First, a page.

About time, and I would think of way and means that go even further in defeating the desert totalitarian ideology, but lets see where this goes…
France: New Anti-Terrorism Law Takes Effect
- The new law authorizes prefects to order the closure of mosques or other places of worship for a period of up to six months if preachers are deemed to express “ideas or theories” that “incite violence, hatred or discrimination, provoke the commission of acts of terrorism or express praise for such acts.”
- French police and intelligence services are surveilling around 15,000 jihadists living on French soil, Le Journal du Dimanche reported on October 9. Of these, some 4,000 are at “the top of the spectrum” and most likely to carry out an attack.
- Of the 1,900 French jihadists fighting with the Islamic State, as many as one-fifth have received as much as €500,000 ($580,000) in social welfare payments from the French state, Le Figaro revealed on October 26.
French President Emmanuel Macron has formally signed a new counter-terrorism law which gives prefects, police and security forces wide-ranging powers — without the need to seek prior approval from a judge — to search homes, place people under house arrest and close places of worship. The measure also authorizes police to perform identity checks at French borders.
The new law, adopted by the French Senate on October 18, makes permanent many of the previously exceptional measures imposed under a two-year-old state of emergency, which was introduced after the jihadist attacks in Paris in November 2015. That state of emergency was slated to expire on November 1.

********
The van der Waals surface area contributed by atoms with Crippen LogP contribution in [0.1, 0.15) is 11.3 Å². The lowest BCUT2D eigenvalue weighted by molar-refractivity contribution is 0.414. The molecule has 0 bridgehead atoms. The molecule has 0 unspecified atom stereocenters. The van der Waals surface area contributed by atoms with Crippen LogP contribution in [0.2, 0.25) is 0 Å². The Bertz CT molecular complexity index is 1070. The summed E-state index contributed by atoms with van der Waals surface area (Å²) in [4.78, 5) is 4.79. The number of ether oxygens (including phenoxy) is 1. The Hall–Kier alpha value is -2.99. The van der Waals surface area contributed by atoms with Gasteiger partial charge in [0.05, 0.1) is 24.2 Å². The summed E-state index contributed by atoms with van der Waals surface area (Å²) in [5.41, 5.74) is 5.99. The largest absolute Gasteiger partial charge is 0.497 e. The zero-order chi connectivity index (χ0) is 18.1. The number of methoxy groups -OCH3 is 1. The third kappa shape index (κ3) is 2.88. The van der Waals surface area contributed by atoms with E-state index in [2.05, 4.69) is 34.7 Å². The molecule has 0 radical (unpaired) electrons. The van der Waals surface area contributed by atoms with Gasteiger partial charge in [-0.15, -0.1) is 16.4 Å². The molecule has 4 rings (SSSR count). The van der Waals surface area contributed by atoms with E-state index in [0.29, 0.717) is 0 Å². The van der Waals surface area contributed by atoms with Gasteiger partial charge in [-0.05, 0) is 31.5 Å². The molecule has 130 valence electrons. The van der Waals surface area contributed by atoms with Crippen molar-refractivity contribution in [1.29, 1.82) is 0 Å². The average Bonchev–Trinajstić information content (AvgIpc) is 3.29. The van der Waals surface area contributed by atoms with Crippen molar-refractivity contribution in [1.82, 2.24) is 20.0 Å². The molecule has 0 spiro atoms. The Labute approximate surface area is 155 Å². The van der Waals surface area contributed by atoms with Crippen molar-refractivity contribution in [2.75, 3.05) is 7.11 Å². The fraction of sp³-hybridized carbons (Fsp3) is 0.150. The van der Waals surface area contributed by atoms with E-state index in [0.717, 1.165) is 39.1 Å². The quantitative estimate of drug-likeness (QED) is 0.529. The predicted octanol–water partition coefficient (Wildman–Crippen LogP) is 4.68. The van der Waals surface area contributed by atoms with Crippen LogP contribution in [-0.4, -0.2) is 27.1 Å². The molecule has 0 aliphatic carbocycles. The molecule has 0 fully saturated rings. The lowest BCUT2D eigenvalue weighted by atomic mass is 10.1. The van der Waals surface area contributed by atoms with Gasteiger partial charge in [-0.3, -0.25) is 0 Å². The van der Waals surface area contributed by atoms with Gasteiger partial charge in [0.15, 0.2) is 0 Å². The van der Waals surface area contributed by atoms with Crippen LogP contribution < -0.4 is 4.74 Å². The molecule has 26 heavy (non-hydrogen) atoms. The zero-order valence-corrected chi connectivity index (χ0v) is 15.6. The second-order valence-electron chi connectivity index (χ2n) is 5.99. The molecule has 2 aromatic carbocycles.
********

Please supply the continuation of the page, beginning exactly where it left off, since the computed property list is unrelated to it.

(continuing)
During a signing ceremony at the Élysée Palace on October 30, Macron said the compromise measure strikes the right balance between security and respect for civil liberties. Hardliners counter that the new law does not go far enough, while human rights groups complain that it will leave France in a permanent state of emergency.
The new law — Law to Strengthen Internal Security and the Fight Against Terrorism (Loi renforçant la sécurité intérieure et la lutte contre le terrorisme) — consists of seven main parts:
Security Zones. The new law gives prefects, the top government official in each of France’s departments or regions, the power to designate public areas and sporting or cultural events, including music concerts, that are deemed to be at risk of terrorism, as security zones. The law authorizes police to search all persons or vehicles attempting to enter such areas or events. Anyone refusing to submit to such searches will be denied access.
Closing Places of Worship. The new law authorizes prefects to order the closure of mosques or other places of worship for a period of up to six months if preachers are deemed to express “ideas or theories” that “incite violence, hatred or discrimination, provoke the commission of acts of terrorism or express praise for such acts.” Violations are punishable by six months in prison and a fine of €7,500 ($8,750). Opponents of the law argue that “ideas” and “theories” are subjective and therefore open to abuse.
House Arrest. The new law authorizes the Minister of the Interior to confine suspected Islamists, even those who are not accused of a specific crime, to the town or city of their domicile. Any individual for whom there are “serious reasons to believe that his or her conduct constitutes a particularly serious threat to public security and public order,” may be placed under house arrest — without the prior approval of a judge — for a period of three months, renewable for additional periods of three months to a maximum period of one year. Individuals subject to such confinement will be required to report to their local police station once a day. Alternatively, individuals may be placed under mobile electronic surveillance. The Minister of the Interior may also prohibit individuals from being in direct or indirect contact with certain persons, named by name, who are believed to pose a threat to public security. Violations of the measures are punishable by three years in prison and a fine of €45,000 ($52,500).